... in an undertakers

Published on 09 Oct 2019
A lamp

On my walk home on dark nights I pass an undertakers premises. The road is pretty quiet at night, and I don't much like being out on a lonely road at night. I find the sight of the undertakers, where there is always a light in the window, strangely reassuring. 

I think there is always a light on because they are on-call for 24 hours. Someone else might find this reminder of death morbid, or ghoulish, but I find it easier when I think of death and funeral as a part of life. The light in the window reminds me of the hymn by Cardinal Newman, who will be canonised soon:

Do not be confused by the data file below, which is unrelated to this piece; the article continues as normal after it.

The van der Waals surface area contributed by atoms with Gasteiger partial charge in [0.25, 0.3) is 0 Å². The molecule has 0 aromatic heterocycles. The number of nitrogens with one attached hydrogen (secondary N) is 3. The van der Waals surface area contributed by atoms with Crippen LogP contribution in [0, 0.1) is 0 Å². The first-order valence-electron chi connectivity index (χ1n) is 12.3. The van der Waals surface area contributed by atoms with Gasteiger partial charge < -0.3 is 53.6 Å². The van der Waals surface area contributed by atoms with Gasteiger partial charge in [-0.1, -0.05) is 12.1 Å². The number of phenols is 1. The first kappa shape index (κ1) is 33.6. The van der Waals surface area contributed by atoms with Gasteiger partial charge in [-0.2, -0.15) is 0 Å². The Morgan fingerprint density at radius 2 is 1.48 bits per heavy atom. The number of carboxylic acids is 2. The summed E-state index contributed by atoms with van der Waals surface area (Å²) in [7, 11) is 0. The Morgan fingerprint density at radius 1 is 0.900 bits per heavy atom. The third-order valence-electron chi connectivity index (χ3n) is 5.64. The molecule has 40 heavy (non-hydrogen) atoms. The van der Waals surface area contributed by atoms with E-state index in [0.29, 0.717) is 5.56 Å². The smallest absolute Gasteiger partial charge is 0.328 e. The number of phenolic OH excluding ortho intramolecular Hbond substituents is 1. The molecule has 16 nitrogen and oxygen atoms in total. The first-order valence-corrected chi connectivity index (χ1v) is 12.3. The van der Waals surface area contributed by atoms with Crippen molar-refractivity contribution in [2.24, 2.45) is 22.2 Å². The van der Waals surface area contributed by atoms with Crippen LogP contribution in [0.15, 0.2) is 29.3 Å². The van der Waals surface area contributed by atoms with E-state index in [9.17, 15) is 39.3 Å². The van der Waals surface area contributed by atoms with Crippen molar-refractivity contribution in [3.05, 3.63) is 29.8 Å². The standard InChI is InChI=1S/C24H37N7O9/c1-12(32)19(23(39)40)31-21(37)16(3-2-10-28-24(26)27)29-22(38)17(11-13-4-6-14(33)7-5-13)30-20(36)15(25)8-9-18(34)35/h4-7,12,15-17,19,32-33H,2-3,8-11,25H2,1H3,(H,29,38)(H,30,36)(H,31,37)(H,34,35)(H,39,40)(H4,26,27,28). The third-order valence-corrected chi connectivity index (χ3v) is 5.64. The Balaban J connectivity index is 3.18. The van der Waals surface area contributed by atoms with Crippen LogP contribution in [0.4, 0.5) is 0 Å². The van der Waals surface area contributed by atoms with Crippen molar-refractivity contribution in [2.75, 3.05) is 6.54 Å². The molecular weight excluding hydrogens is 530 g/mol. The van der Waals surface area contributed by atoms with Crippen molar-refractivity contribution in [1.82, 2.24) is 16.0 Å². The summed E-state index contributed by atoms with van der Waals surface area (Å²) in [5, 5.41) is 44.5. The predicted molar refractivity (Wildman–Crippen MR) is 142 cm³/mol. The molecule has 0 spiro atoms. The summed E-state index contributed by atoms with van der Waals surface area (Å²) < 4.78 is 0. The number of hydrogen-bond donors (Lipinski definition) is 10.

Lead, Kindly Light, amidst th'encircling gloom,

Lead Thou me on!

The night is dark, and I am far from home,

Lead Thou me on!

Keep Thou my feet; I do not ask to see

The distant scene; one step enough for me.

I think the Victorians were so used to death as people died so much younger (especially children, women in childbirth and young men in industrial accidents) that they thought about death in an everyday way. These days we avoid thinking about it if we can. Yet as Christians, we ought to be able to contemplate death, even our own, with a sense of peace, knowing what awaits us beyond. I think that light in the window also reminds me of the sanctuary lamp which reminds us of the presence of God in the Blessed Sacrament. God is there throughout.